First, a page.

Deconstructing an Email Marketing Campaign

What does it take to put together a successful email campaign? It all sounds pretty simple when you think of it. Segment your list, create the email, send it out, evaluate results, repeat. Right? Well, not so fast.

I’ve now spoken to small business owners and startup founders and they have the same initial feeling that it should just work. But, when it comes time to actually execute, something is missing. Although “email marketing” is the name of the game, there are actually many pieces you have to put into play and organize in order to make the most of it. There are landing pages, thank you pages, linking all to a CRM system and ensuring you are capturing leads and nurturing them.

So in order to help those thinking about how to start their own email marketing programs, and also for those interested in looking at the whole process in more detail to see what else can be done to improve results, let’s take a moment to deconstruct a typical email marketing campaign. The following is like the anatomy of an email marketing process with the pieces each dissected and analyzed.

Anatomy of an Email Marketing Campaign

In general, most email marketing campaigns will look something like the image shown below. You have an Email that is created, which will have a link to a specific Landing page, which in turn will link (not always, but usually if you have a form) to a Thank You page, which typically triggers a final Thank You email.

Anatomy of Email Marketing Campaign

Click to Enlarge

The Email

The email is the message you are sending out to a segment of your list. It contains the following key elements:

  • Subject line
  • Headline
  • Content / Offer
  • Call to Action
  • Unsubscribe link

Things to consider when crafting your email are:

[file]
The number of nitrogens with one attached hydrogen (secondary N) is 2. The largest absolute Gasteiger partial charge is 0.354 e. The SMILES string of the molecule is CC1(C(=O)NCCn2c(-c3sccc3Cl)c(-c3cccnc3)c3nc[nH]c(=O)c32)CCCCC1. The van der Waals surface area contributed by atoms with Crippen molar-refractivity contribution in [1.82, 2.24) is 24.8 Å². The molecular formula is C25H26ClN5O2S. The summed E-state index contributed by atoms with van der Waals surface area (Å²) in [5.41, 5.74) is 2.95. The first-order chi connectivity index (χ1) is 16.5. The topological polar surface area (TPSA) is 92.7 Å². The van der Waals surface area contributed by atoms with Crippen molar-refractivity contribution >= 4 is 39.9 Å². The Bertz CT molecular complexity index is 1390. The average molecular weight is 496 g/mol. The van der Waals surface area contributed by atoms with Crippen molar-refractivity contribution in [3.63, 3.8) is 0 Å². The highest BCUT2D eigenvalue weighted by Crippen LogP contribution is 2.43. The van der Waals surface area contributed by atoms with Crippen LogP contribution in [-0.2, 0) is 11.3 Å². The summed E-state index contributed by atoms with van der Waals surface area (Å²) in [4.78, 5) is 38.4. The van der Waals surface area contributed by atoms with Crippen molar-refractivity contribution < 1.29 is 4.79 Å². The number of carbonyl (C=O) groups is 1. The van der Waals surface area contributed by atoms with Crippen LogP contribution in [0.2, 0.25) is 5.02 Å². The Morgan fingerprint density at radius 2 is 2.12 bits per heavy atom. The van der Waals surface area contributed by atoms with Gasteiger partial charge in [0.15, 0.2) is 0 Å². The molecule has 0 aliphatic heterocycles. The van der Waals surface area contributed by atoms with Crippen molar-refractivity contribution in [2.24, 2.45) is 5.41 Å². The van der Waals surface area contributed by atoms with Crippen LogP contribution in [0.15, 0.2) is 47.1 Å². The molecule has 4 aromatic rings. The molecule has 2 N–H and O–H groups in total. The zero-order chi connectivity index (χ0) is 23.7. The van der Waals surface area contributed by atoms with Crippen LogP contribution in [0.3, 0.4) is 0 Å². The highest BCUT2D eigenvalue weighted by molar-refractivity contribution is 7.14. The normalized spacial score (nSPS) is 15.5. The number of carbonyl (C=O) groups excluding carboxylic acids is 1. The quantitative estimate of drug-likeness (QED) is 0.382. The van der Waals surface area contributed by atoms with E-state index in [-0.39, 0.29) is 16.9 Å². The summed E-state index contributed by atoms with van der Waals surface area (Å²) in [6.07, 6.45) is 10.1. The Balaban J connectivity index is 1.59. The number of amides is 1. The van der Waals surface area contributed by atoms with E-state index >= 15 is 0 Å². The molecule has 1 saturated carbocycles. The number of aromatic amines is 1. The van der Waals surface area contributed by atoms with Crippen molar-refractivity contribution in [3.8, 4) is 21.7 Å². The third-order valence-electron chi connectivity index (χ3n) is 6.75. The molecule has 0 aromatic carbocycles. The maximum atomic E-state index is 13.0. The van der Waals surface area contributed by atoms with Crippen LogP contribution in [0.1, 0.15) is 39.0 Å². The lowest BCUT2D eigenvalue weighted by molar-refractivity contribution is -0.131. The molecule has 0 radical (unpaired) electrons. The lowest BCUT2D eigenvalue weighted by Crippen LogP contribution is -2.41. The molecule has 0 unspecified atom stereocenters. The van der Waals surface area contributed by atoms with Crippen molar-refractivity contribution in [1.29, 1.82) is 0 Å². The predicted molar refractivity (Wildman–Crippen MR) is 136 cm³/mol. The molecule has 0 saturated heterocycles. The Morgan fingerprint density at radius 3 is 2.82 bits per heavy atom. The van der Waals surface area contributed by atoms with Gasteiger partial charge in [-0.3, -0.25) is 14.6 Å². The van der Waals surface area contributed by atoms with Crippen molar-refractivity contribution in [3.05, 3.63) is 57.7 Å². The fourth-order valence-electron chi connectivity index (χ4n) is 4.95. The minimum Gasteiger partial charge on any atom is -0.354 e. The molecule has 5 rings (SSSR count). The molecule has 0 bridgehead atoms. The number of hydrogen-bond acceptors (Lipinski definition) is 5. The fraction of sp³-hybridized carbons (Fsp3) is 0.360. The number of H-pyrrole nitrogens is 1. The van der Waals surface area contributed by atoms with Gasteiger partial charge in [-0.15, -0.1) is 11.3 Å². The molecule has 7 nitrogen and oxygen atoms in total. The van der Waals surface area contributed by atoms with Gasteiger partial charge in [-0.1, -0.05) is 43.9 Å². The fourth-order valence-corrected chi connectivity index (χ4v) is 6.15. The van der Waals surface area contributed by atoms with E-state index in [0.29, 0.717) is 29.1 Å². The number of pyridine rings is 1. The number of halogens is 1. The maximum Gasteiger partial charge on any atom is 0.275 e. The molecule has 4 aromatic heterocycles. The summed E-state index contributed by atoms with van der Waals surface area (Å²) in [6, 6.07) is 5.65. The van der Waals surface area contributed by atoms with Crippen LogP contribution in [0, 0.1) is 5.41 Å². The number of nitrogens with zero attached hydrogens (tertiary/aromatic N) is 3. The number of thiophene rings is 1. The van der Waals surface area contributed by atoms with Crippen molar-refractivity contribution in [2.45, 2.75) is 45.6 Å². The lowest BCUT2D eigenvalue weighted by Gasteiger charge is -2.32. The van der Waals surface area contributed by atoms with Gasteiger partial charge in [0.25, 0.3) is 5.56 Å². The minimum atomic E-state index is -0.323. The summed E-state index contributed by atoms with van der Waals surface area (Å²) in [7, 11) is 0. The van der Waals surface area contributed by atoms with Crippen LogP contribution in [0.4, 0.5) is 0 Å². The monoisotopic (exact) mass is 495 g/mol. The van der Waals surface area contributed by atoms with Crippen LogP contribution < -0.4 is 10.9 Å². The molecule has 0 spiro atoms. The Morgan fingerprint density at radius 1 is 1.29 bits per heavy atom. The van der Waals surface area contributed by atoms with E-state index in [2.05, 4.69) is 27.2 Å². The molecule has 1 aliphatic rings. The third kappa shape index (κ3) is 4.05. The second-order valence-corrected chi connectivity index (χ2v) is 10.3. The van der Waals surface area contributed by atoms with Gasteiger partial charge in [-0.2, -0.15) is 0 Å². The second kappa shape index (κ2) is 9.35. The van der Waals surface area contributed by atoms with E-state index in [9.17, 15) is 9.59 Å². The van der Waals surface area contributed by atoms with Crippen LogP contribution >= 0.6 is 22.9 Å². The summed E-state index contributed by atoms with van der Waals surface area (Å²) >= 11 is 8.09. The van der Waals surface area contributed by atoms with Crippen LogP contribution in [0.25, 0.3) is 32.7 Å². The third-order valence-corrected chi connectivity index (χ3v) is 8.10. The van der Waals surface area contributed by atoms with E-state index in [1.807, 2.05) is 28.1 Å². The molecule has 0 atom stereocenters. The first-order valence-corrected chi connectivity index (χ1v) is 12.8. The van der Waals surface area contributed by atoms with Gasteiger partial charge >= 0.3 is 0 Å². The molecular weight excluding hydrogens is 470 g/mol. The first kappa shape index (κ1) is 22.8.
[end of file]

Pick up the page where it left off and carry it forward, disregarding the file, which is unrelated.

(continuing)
• Time of day
  • Day of week
  • HTML vs. Text
  • Send yourself vs via third party
  • Design the email with the message in mind
  • Dynamic content based on job title, role, industry, etc.
  • Personalization (i.e. “Dear John…”)

All of these combined will influence well your email will perform.

The Landing Page

The landing page is the web page that holds the offer you talked about in your email. It doesn’t need to be an “offer” like in sales promotion, it could simply be a piece of content that you download or watch online.

The landing page contains usually the following elements:

  • Headline
  • Offer / Content
  • Registration Form
  • Call to Action

Things to consider when crafting the landing page:

  • Taking out website navigation
  • Don’t just restate the email text, add more compelling reasons for the person to proceed with what you want them to do (i.e. what is the call to action)
  • Short registration form instead of lengthy form
  • Having no registration form at all (give away the content/offer)

Having people click on an enticing offer in an email is only half the battle. Will they actually go through with their intent and do what you want them to do, whether it is downloading the whitepaper, watching the video, or filling out a form? The design and content of your landing page is critical.

The Thank You Page

If your landing page has a registration form, you will need one of these. What happens after the person fills out your form? They should get access to the content they registered for. Your thank you page typically has:

  • Thank you text, acknowledging the user’s time and interest
  • The offer itself or a link to download it

Things to consider in your thank you page:

  • Make it simple, people want to see their content right away
  • Show them another offer after the links to their content (people who downloaded this are usually also interested in this other thing…)
  • Tell them what to do if they have a problem downloading or accessing the material. Usually just an email address should do.

The Thank You Email

Not doing this one is a missed opportunity. After someone registers for your content, make sure they are able to download the offer by emailing them a quick “thank you” email containing a link to the material they were promised.

Your thank you email will typically consist of:

  • Subject line
  • Header
  • Content / Offer
  • Link to download

Other things to consider when crafting the thank you email are:

  • Be brief. You are not trying to sell them on something they have already expressed an interest in
  • Make the links to download/access the material very obvious
  • At the end, you could tell them about another piece of content they might be interested in, with the appropriate link
  • HTML vs. Text

Leveraging Email Analytics